Ironhide comes with the same axe as Offroad and First Aid before him, but this time it’s completely unpainted and cast in a very ugly grey plastic. I was hoping that since First Aid didn’t get a unique weapon despite his major retooling that they might be saving something special for Ironhide, but alas that is not the case. At least you can further the Movieverse homage by putting a couple HFGs on his arms, but it really just looks silly. To round off the train of disappointment, Ironhide feels just as flimsy and loose as Offroad, particularly in the legs (they very much refuse to stay pegged together, especially in arm mode).



Ironhide is easily at the bottom of this wave. Colors aside, he just doesn’t look like Ironhide. Even Ironhide didn’t look like this in the comics when he combined (which is honestly more the fault of the comic artist and not the toy, but still). That being said, he’s still a perfectly fine toy, and if you can manage to repurpose him as some other character he’ll work great, but all-in-all he’s just a disappointing Ironhide… just like the Universe figure. Hell, even the upcoming Masterpiece doesn’t look quite right. What is it with Ironhide and his inability to receive a good toy?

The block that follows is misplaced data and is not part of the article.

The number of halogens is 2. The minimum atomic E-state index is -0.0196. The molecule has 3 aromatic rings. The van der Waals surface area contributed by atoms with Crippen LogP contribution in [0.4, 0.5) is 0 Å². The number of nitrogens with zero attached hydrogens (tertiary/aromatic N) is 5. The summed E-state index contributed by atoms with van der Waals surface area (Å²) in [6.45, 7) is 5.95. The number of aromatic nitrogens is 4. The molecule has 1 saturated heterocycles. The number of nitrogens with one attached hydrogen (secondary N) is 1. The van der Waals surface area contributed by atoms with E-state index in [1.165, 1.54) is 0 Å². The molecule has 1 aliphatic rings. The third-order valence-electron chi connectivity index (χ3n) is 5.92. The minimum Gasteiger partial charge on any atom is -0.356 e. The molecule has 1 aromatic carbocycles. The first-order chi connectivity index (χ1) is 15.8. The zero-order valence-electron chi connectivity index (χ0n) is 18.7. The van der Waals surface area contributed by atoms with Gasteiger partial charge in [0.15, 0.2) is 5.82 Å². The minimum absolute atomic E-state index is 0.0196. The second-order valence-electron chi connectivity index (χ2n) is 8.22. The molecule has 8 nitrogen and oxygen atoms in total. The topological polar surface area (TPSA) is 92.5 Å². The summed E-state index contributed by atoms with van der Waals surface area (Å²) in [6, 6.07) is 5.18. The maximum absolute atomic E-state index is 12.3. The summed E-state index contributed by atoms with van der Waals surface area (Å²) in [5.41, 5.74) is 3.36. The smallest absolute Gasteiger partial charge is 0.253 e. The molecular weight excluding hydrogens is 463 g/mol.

Vehicle Mode

Surprising absolutely no one, Mirage is a repaint of Drag Strip, a mold that we haven’t seen since Wave 1, making this toy seem a bit fresher than his wavemates. If you recall, Drag Strip was my favorite of the first wave, largely due to his sleek and sexy altmode. While I don’t think the F1 car looks quite as good in blue and white, it’s still a damn fine mold. I think what’s missing is some sort of connected pattern in his white stripes; it looks like it should be a solid stripe down the middle, but it’s broken up too much around the cockpit and ends up looking a bit messy. Am I nitpicking? Probably. But hey, at least Mirage is the proper altmode! 


Robot Mode

Well, it sure is a blue and white Drag Strip. I honestly expected to be more into this figure; I thought he looked great in the stock photos and even the in-hand pictures, but now that I have him I’m mostly just feeling lukewarm. The headsculpt suffers from the same mushed details as Ironhide, particularly with his nose (I’m starting to think this silver paint, while very pretty, just doesn’t work for faces). He’s also got one heck of a chin, which I think would’ve looked better if left blue. Speaking of paint issues, the white paint is applied extremely thick. So thick that I couldn’t even move his thigh swivels without using some serious force to get them un-paint-stuck. As a result, both his thighs and knees are way too tight. Also, his chest is just… bland. Clearly all of the paint budget went into the globs of white on his thighs and torso, but a little bit of detail would’ve been nice.